Saudi, UAE open oil taps as they wage price war
DUBAI, United Arab Emirates – Oil heavyweights Saudi Arabia and the United Arab Emirates vowed Wednesday, March 11, to pump millions more barrels of crude as they stepped up a price war after Russia refused a deal to cut output.
Organization of the Petroleum Exporting Countries (OPEC) kingpin Saudi Arabia and its ally the UAE, the cartel's 4th largest producer, said they will together boost production by at least 3.5 million barrels per day (bpd), to 16.3 million bpd, from April.
Riyadh and Abu Dhabi, who rely heavily on oil revenues, also unveiled plans to raise their production capacities by 1 million bpd each.
Although increases in capacity take a long time and need huge investments, the announcements from Riyadh and Abu Dhabi add to the psychological warfare shaking oil markets.
Energy giant Saudi Aramco said it plans to raise its crude production capacity by 1 million bpd.
"Saudi Aramco announces that it received a directive from the ministry of energy to increase its maximum sustainable capacity from 12 million bpd to 13 million bpd," the company said in a statement to the Saudi Stock Exchange.
The decision came a day after Saudi Arabia, the world's top exporter, decided to hike production by at least 2.5 million bpd to a record 12.3 million from April.
The UAE national oil company said on Wednesday it was ready to boost its oil supplies by around 1 million bpd, from the current level of around 3 million bpd, as a price war with Russia simmers.
"In line with our production capacity growth strategy...we are in a position to supply the market with over 4 million barrels per day in April," Abu Dhabi National Oil Company (ADNOC) said in a statement.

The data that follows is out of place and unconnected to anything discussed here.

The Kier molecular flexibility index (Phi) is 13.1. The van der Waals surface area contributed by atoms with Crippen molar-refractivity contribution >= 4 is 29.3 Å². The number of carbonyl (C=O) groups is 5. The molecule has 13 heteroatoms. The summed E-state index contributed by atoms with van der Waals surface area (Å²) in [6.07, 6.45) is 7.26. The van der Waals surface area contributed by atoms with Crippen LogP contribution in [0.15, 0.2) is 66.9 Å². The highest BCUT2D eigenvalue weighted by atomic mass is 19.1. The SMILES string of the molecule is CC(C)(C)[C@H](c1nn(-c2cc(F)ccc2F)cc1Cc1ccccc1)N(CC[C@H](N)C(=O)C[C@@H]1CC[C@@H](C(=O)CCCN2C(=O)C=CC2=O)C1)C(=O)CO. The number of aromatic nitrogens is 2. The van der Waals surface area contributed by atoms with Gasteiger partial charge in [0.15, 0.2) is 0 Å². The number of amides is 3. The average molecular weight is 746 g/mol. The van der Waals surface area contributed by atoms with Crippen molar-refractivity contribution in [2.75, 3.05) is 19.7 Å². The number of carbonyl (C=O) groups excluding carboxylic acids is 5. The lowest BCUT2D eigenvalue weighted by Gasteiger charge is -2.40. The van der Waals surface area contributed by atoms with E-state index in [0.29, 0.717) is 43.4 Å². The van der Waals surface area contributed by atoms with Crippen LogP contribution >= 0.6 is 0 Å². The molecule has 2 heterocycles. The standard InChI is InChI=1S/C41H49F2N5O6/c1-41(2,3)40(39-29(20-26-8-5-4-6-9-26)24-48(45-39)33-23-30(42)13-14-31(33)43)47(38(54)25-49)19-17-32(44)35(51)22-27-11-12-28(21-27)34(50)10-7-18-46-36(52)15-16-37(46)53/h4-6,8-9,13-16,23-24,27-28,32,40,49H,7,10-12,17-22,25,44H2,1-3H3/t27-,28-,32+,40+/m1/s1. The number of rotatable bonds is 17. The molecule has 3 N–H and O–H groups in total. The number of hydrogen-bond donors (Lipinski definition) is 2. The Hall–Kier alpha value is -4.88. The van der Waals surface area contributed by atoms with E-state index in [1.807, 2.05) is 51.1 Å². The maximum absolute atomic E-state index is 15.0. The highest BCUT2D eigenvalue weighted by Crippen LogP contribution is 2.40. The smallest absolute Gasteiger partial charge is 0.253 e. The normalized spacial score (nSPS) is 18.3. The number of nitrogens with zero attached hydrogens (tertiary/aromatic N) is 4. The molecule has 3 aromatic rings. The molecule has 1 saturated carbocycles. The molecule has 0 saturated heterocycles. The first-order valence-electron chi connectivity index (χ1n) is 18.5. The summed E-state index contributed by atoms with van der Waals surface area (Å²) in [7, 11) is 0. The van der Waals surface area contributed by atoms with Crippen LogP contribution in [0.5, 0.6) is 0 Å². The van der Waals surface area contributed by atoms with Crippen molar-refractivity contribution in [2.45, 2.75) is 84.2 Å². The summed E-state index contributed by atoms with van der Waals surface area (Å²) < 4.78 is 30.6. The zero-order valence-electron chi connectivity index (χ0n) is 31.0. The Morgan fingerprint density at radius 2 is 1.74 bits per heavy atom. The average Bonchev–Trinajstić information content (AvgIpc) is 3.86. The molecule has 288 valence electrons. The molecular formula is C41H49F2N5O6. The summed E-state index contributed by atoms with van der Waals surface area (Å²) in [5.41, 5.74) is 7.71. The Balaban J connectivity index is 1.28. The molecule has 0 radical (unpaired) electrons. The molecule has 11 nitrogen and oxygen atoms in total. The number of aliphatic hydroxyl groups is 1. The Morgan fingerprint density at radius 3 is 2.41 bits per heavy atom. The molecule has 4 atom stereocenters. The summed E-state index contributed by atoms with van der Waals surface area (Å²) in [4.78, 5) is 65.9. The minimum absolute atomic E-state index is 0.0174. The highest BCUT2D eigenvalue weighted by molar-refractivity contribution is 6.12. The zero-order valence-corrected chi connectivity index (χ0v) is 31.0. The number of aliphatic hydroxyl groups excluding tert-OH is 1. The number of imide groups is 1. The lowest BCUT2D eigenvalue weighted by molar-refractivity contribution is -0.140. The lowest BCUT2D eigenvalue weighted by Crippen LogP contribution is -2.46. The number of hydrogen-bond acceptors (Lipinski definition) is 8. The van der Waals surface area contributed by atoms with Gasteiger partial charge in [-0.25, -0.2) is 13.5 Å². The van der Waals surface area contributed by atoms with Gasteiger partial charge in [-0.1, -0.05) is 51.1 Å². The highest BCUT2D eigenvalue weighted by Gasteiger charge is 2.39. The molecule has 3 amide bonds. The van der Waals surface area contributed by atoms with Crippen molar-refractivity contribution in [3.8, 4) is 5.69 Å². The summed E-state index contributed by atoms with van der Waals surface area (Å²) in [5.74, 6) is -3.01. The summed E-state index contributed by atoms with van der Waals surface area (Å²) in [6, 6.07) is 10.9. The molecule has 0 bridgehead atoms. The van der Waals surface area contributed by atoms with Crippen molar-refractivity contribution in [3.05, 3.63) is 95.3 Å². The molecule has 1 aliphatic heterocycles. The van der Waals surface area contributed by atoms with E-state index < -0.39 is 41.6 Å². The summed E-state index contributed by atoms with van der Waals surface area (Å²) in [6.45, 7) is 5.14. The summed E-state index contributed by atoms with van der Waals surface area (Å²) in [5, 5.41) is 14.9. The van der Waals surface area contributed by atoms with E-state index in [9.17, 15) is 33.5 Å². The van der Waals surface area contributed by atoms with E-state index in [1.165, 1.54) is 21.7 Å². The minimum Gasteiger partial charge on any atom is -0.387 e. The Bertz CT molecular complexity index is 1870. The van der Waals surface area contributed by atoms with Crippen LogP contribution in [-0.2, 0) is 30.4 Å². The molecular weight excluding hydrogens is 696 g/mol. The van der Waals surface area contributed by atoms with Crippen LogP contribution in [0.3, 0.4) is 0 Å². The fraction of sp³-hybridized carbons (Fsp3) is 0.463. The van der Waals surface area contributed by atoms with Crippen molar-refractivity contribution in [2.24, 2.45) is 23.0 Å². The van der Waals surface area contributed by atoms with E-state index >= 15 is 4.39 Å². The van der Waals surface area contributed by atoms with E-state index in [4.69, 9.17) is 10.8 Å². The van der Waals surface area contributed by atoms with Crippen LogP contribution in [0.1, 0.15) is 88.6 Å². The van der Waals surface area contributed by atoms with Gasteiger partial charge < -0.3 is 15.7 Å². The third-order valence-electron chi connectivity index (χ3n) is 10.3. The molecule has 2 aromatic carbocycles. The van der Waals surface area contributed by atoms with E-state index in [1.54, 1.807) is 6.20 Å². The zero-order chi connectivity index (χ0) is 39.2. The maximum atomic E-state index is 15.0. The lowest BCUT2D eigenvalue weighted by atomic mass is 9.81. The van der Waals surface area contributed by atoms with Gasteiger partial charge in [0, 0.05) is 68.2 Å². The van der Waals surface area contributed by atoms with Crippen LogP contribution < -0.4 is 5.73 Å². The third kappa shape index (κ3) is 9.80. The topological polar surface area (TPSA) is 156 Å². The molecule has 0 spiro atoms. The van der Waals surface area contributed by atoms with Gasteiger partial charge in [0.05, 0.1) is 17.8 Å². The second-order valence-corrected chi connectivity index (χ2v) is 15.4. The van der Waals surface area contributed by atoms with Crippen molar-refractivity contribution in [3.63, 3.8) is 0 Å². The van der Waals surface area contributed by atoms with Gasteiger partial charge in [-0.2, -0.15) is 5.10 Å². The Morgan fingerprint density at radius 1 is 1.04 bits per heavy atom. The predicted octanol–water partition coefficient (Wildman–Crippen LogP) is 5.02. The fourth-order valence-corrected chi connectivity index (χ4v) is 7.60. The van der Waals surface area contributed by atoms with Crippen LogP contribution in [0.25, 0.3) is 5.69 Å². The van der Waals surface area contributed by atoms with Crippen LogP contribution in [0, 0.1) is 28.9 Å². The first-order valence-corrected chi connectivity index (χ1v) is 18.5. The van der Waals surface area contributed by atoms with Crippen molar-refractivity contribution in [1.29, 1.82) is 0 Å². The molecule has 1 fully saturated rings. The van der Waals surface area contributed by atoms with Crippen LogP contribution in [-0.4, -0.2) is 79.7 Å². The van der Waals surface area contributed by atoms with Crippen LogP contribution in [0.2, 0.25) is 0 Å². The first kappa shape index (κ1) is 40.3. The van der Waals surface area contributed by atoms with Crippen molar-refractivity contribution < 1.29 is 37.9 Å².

"In addition, we will accelerate our planned 5 million bpd [output] capacity target," the state-owned firm said.
UAE Energy Minister Suheil al-Mazrouei said that extra oil supplies will be on the market soon.
"Operators in the UAE have ample production capacity that will be quickly brought online given the current circumstances," the minister wrote on Twitter.
The Saudi and UAE moves follow the collapse of an oil output reduction agreement between OPEC and non-OPEC producers, led by Russia.
The deal proposed by Saudi Arabia called for additional output cuts of 1.5 million bpd to cope with the severe economic impact of the coronavirus which has sharply reduced world demand for crude.
OPEC on Wednesday lowered its forecast for global average daily demand by 0.92 million barrels, to 99.73 million barrels. (READ: As demand crunch deepens, how far can oil plummet?)
World prices slide
Oil prices fell heavily on Wednesday after the Saudi and UAE announcements, reversing gains made earlier in the day.
Mazrouei said he was disappointed that no agreement was reached by the OPEC+ alliance on production cuts and called for a new agreement.
"OPEC and OPEC+ played an important role in delivering market stability. The UAE ministry of energy and industry firmly believes that a new agreement is essential to support a balanced and less volatile market," the minister said.
The UAE has earmarked more than $132 billion in investments to raise its output capacity to 4 million bpd this year and to 5 million bpd in a decade's time.
Following the failure of the OPEC+ deal, Riyadh slashed the prices of its oil to various regions to secure market share.
ADNOC said it would also follow Saudi Arabia by announcing new prices for March and April deliveries.
Oxford Economics projected on Tuesday, March 10, that the price of Brent crude will "fall to and remain at $30 a barrel for the foreseeable future."
"This could trigger recession in a number of Gulf Cooperation Council economies that are already battling the headwinds of slower global growth and the spread of coronavirus," the Britain-based group said.
Russia said Tuesday it was open to renewing cooperation with the OPEC cartel even after its rejection of proposed new output cuts led to the collapse of their alliance.
Brent North Sea crude oil was trading at $36.18 a barrel on Wednesday, down 2.8% from the previous close. – Rappler.com